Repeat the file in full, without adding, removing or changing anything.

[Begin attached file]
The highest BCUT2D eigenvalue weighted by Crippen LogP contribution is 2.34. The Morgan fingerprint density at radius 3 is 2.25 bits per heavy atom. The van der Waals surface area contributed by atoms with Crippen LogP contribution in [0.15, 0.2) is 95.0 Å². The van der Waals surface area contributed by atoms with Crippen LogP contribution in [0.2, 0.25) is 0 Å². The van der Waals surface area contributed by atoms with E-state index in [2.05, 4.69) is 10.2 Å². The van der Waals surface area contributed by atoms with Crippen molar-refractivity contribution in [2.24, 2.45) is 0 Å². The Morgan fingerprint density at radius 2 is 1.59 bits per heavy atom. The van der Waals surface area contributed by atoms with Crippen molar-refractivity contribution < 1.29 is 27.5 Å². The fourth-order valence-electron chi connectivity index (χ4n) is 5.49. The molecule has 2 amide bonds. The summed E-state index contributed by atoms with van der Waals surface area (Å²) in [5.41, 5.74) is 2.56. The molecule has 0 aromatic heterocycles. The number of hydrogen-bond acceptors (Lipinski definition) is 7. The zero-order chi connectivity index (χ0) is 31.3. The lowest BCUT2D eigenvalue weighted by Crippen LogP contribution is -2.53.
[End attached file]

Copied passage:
The highest BCUT2D eigenvalue weighted by Crippen LogP contribution is 2.34. The Morgan fingerprint density at radius 3 is 2.25 bits per heavy atom. The van der Waals surface area contributed by atoms with Crippen LogP contribution in [0.15, 0.2) is 95.0 Å². The van der Waals surface area contributed by atoms with Crippen LogP contribution in [0.2, 0.25) is 0 Å². The van der Waals surface area contributed by atoms with E-state index in [2.05, 4.69) is 10.2 Å². The van der Waals surface area contributed by atoms with Crippen molar-refractivity contribution in [2.24, 2.45) is 0 Å². The Morgan fingerprint density at radius 2 is 1.59 bits per heavy atom. The van der Waals surface area contributed by atoms with Crippen molar-refractivity contribution < 1.29 is 27.5 Å². The fourth-order valence-electron chi connectivity index (χ4n) is 5.49. The molecule has 2 amide bonds. The summed E-state index contributed by atoms with van der Waals surface area (Å²) in [5.41, 5.74) is 2.56. The molecule has 0 aromatic heterocycles. The number of hydrogen-bond acceptors (Lipinski definition) is 7. The zero-order chi connectivity index (χ0) is 31.3. The lowest BCUT2D eigenvalue weighted by Crippen LogP contribution is -2.53.